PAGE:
Most Keynote Speakers books say the same thing. The basics - make eye contact, speak clearly, don't pick your nose.
Professor Atkinson has written a compelling and very comprehensive book on how to present yourself as a guest speaker. Great speakers do more than the basics like eye contact, Atkinson goes deeper than this.
According to the professional speaker and leadership expert, you can use a number of techniques to keep the audience engaged.
Of course he still recommends eye contact, although he didn't have to spend an entire chapter on it. As a keynote speaker, I find the more I look at the audience, the more pressure there is for them to pay attention. If it is a disruptive seminar participant, I won't let them off the hook. I will stare at them as if to burn a hole through the chest.
For a guest speaker, a good stand up comedy technique is to engage the heckler in the crowd. If there is someone disrupting the seminar by talking to others or making gestures, then engage them in the conversation. Usually because there is tension in the room already, the audience will laugh at any interaction as a way to decrease potential conflict.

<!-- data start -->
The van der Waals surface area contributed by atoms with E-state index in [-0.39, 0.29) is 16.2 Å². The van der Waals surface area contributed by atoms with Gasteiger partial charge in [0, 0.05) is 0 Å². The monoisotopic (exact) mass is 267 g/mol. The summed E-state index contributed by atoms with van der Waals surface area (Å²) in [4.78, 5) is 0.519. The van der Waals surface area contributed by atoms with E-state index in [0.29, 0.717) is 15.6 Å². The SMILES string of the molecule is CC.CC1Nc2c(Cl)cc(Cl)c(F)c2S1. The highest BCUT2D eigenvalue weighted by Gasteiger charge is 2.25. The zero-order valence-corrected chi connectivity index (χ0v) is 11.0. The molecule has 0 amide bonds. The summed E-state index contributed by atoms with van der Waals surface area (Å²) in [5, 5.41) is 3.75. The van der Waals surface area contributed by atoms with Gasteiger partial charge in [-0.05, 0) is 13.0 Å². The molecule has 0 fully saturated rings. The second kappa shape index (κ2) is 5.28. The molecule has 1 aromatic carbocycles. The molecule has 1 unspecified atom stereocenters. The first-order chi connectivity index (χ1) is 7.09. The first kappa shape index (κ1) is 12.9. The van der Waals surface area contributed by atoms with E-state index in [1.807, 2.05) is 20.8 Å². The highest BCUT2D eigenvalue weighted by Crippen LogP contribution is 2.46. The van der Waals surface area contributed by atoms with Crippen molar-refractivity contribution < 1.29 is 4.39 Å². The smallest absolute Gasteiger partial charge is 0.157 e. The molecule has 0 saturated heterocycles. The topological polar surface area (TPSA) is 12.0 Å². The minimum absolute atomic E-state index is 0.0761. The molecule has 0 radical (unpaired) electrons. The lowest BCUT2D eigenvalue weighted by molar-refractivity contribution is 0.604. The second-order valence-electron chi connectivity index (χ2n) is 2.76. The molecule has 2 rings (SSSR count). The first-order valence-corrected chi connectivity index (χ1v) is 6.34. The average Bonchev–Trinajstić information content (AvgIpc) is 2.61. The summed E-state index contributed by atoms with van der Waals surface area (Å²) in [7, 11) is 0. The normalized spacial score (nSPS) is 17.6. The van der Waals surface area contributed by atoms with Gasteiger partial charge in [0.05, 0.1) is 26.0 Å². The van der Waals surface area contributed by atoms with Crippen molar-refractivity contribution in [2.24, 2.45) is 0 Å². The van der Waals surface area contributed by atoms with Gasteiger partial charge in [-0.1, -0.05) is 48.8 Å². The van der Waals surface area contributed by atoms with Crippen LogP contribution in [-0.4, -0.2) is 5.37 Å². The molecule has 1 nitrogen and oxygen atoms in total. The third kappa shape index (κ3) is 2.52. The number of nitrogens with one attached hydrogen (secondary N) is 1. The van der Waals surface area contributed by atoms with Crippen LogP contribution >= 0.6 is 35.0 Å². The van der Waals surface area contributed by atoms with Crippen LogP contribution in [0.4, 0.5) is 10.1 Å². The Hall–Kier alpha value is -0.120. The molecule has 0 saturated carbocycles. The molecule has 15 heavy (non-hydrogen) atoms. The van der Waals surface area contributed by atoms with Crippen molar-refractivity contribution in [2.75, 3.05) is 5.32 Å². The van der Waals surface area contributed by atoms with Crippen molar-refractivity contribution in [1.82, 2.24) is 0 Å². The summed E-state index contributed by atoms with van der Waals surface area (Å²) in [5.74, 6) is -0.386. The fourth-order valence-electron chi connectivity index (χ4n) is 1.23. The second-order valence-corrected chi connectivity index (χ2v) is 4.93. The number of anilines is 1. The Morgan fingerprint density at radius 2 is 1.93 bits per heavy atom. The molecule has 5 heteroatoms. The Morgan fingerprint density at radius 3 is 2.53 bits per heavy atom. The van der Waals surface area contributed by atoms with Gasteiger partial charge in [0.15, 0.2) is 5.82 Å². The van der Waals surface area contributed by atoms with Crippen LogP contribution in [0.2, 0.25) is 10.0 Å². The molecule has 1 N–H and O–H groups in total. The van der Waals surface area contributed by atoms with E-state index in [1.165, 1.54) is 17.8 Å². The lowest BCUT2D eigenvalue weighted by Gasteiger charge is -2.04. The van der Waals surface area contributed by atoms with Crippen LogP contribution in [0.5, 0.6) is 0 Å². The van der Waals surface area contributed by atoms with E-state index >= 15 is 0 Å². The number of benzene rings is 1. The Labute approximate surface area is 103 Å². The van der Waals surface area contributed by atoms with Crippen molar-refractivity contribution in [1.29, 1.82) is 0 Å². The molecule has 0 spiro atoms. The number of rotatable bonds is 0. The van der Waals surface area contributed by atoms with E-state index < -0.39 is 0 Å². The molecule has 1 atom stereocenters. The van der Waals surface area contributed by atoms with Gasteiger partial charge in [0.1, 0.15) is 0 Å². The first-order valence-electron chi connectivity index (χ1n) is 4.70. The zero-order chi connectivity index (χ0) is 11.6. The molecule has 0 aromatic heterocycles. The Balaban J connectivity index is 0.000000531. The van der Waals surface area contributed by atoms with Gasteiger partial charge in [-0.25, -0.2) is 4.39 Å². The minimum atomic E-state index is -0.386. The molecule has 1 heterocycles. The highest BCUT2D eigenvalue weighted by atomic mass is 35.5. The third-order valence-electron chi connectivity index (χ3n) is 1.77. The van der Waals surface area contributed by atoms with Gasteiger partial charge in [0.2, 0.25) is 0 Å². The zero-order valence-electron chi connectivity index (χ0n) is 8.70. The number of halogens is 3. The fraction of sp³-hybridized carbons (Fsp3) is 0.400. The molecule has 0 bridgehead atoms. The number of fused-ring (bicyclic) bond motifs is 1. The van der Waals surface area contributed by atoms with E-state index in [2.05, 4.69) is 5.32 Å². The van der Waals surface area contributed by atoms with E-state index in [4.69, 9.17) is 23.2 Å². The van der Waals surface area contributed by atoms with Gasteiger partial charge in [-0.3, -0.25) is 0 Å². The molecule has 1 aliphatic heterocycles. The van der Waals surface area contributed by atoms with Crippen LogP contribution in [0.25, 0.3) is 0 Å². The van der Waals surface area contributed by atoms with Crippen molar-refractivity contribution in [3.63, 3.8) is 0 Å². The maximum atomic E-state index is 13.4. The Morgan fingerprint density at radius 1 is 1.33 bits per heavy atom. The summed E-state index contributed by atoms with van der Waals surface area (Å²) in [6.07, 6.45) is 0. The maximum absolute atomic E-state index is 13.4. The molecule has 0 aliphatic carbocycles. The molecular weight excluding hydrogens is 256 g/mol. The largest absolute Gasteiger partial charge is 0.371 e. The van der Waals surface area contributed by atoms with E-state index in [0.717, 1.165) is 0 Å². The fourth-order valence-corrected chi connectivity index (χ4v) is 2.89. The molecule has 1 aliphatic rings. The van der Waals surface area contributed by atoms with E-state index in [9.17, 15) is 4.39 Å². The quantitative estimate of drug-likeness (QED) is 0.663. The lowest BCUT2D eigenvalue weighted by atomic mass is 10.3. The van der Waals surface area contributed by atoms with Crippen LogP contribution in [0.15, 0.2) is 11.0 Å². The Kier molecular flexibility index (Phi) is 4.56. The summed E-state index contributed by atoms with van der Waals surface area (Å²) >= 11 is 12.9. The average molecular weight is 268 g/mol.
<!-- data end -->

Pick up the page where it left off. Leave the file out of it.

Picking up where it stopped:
If you're a keynote speaker and speaking to a large crowd you need to convey extra enthusiasm. Fake it if you have to because ordinary levels flatten out over a distance (like the first two rows). A microphone amplifies your voice, not your enthusiasm.
Speak in a positive active voice. A passive voice makes you sound neutral, objective and detached, not good leadership qualities.
If you are a guest speaker and want to be remembered as great speakers are - do unexpected things to be extraordinary. Shake it up, find out what everyone else is speaking about and do the opposite.
Audiences demand something extraordinary from great keynote speakers.